‘Hope Now’ Nears 7 Million Modifications

News

HOPE Now, founded in 2007 as an early
response to the growing threat of foreclosures, continues to negotiate loan
modifications in double-digit numbers for distressed homeowners.  The voluntary, private sector alliance made
up of loan servicers, loan investors, mortgage insurers, and non-profit housing
counselors arranged for 42,000 homeowners to receive permanent loan
modifications in February vs. 44,000 in January.  That number includes 30,000 proprietary
modifications and an additional 12,445 done through the Home Affordable Modification Program (HAMP).

While
the program continues to respond to the need for foreclosure prevention,
administrators note steady declines in both foreclosure starts, which fell to
69,000 during the month from 75,000 in January and foreclosure sales which numbered
36,000, down from 48,000 the previous month. 
Both totals were the lowest since HOPE NOW began reporting seven years
ago.

HOPE Now has completed
approximately 6.93 million modifications over that period. About 5.6 million
were proprietary modifications
and 1.34 million were done through HAMP which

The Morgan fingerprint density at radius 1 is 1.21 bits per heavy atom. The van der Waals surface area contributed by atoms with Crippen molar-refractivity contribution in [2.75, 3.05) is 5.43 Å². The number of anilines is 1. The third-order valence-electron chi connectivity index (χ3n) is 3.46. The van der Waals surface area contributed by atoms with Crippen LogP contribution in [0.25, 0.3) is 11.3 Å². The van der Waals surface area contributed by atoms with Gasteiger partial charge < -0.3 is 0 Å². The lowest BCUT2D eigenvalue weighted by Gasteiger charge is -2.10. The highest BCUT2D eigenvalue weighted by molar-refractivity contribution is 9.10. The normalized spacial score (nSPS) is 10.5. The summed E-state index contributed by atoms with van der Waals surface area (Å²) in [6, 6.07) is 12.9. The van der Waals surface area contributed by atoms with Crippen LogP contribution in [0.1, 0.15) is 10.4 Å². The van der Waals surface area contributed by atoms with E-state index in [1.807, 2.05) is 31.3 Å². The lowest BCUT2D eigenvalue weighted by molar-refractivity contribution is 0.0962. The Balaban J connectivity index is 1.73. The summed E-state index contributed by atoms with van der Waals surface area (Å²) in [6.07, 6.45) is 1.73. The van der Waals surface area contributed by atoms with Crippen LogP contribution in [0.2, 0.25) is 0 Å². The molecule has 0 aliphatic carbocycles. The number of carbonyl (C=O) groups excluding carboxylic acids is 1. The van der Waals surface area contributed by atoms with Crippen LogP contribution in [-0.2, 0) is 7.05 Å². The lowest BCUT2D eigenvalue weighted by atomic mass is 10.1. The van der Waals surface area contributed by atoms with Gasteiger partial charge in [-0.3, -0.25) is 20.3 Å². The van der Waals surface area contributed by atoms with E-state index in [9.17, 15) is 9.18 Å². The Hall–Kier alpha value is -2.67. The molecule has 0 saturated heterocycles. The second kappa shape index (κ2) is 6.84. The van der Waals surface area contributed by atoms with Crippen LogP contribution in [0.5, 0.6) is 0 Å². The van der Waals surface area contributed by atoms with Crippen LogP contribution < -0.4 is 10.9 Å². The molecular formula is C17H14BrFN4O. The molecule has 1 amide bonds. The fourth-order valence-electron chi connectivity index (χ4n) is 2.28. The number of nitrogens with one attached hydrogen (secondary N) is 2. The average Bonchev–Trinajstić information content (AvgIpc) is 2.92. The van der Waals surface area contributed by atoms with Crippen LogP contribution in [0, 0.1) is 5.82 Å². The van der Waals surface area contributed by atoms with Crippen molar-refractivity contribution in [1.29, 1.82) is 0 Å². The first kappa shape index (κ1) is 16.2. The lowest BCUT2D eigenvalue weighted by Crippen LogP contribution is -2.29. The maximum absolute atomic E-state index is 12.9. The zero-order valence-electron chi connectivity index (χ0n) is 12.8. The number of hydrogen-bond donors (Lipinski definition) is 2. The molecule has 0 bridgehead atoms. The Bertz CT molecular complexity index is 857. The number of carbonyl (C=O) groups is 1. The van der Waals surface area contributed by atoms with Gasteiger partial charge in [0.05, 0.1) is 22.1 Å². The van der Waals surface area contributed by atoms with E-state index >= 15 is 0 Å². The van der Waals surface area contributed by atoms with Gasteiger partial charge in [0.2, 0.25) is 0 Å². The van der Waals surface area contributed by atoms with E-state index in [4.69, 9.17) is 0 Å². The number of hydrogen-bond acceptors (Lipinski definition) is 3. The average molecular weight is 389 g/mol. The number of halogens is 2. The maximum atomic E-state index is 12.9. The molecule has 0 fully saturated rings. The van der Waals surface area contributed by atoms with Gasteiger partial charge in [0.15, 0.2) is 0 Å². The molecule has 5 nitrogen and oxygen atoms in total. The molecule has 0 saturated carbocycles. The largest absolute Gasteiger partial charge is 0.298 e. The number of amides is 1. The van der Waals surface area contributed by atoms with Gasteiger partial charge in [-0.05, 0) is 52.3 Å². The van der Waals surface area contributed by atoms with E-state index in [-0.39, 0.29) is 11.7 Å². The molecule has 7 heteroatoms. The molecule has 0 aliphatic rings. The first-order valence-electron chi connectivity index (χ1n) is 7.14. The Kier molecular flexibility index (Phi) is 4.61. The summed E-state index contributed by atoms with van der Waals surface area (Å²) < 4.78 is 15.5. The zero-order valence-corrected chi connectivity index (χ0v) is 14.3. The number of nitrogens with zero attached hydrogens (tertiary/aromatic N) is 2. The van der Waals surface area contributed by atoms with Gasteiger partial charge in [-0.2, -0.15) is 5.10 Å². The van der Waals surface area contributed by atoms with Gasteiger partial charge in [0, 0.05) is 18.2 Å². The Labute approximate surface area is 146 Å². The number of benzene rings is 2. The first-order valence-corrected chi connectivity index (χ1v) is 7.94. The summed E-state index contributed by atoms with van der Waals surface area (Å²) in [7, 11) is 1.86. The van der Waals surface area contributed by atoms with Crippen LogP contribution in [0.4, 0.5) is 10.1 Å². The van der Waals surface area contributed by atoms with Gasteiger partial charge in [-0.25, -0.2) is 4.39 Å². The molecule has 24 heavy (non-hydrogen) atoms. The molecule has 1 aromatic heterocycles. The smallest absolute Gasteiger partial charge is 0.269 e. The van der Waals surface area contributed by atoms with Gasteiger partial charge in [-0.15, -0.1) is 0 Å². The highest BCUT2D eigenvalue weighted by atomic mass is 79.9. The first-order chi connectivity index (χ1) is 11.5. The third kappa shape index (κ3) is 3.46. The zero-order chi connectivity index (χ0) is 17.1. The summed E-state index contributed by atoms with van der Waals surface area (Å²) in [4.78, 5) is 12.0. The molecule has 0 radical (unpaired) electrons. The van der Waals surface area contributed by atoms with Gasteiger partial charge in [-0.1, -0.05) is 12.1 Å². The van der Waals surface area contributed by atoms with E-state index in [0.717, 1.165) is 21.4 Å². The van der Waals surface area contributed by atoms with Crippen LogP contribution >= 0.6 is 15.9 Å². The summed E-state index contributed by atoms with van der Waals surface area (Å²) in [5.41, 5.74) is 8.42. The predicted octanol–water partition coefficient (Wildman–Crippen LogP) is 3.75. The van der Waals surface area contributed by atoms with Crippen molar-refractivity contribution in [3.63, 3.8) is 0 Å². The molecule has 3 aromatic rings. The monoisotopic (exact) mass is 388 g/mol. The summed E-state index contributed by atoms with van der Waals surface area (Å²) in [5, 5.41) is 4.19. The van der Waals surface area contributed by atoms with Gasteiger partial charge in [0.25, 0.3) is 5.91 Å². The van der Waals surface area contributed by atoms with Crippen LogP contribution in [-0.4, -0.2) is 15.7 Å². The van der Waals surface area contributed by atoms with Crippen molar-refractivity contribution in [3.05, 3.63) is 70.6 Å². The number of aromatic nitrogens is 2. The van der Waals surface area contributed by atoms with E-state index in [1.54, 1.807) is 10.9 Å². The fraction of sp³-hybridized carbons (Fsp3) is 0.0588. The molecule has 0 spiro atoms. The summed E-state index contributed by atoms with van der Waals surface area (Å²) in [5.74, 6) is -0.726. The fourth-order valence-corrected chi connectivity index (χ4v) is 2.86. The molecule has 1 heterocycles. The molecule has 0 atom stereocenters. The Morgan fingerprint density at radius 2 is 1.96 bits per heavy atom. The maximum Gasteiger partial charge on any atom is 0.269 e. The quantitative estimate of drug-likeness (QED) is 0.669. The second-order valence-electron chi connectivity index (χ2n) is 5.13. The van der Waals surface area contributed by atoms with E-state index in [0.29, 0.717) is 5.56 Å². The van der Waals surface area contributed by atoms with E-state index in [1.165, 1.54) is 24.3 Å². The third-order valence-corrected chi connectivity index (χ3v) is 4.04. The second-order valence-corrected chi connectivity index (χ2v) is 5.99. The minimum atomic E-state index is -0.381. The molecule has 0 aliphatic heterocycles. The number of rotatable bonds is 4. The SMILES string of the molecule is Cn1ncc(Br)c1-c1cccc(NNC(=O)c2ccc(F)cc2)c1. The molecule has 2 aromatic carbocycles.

started two years later.   

Serious delinquencies (60 days or
more) were under two million for the second straight month – at approximately
1.98 million.  HOPE NOW said this number
is yet another indicator of the progress made in stabilizing the housing
market. For comparison purposes, there were 4.13 million homeowners who were 60
or more days delinquent in December of 2009 – more than twice the current
number. 

The organization also facilitated
11,000 completed short sales during the month, a decrease of 8 percent from the
12,000 completed in January.  There were 2,300
borrowers who exited homeownership through a deed-in-lieu, down from 2,500 in
January.

Eric Selk, Executive Director of
HOPE Now said, “Mortgage solution data collection continues to be a focus for
HOPE NOW. We are pleased by the efforts of our servicer members, non-profit
partners and government partners on behalf of struggling homeowners. Even with
serious delinquencies in decline, the industry continues to offer homeowners a
multitude of sustainable and viable solutions that are alternatives to foreclosure.

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